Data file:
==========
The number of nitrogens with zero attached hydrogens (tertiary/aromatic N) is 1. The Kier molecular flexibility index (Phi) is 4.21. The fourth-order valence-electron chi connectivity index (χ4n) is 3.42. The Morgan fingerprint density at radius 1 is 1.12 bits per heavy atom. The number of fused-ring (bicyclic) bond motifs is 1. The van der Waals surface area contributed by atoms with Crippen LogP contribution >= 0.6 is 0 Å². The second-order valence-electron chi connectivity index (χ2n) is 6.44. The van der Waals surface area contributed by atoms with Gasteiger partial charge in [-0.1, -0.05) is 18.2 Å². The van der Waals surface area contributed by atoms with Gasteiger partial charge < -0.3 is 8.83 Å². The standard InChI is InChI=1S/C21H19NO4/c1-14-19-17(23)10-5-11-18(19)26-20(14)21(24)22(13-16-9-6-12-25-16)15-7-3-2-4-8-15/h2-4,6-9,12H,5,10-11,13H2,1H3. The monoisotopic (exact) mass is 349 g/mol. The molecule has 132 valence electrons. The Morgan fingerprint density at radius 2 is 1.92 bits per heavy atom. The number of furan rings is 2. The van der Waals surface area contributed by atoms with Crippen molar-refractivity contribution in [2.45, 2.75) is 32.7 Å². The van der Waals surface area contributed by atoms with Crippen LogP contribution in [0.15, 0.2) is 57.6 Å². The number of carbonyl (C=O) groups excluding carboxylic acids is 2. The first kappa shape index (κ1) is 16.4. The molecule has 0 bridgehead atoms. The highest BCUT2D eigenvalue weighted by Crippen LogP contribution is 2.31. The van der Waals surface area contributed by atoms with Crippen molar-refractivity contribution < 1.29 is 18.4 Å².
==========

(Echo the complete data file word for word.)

The number of nitrogens with zero attached hydrogens (tertiary/aromatic N) is 1. The Kier molecular flexibility index (Phi) is 4.21. The fourth-order valence-electron chi connectivity index (χ4n) is 3.42. The Morgan fingerprint density at radius 1 is 1.12 bits per heavy atom. The number of fused-ring (bicyclic) bond motifs is 1. The van der Waals surface area contributed by atoms with Crippen LogP contribution >= 0.6 is 0 Å². The second-order valence-electron chi connectivity index (χ2n) is 6.44. The van der Waals surface area contributed by atoms with Gasteiger partial charge in [-0.1, -0.05) is 18.2 Å². The van der Waals surface area contributed by atoms with Gasteiger partial charge < -0.3 is 8.83 Å². The standard InChI is InChI=1S/C21H19NO4/c1-14-19-17(23)10-5-11-18(19)26-20(14)21(24)22(13-16-9-6-12-25-16)15-7-3-2-4-8-15/h2-4,6-9,12H,5,10-11,13H2,1H3. The monoisotopic (exact) mass is 349 g/mol. The molecule has 132 valence electrons. The Morgan fingerprint density at radius 2 is 1.92 bits per heavy atom. The number of furan rings is 2. The van der Waals surface area contributed by atoms with Crippen molar-refractivity contribution in [2.45, 2.75) is 32.7 Å². The van der Waals surface area contributed by atoms with Crippen LogP contribution in [0.15, 0.2) is 57.6 Å². The number of carbonyl (C=O) groups excluding carboxylic acids is 2. The first kappa shape index (κ1) is 16.4. The molecule has 0 bridgehead atoms. The highest BCUT2D eigenvalue weighted by Crippen LogP contribution is 2.31. The van der Waals surface area contributed by atoms with Crippen molar-refractivity contribution < 1.29 is 18.4 Å².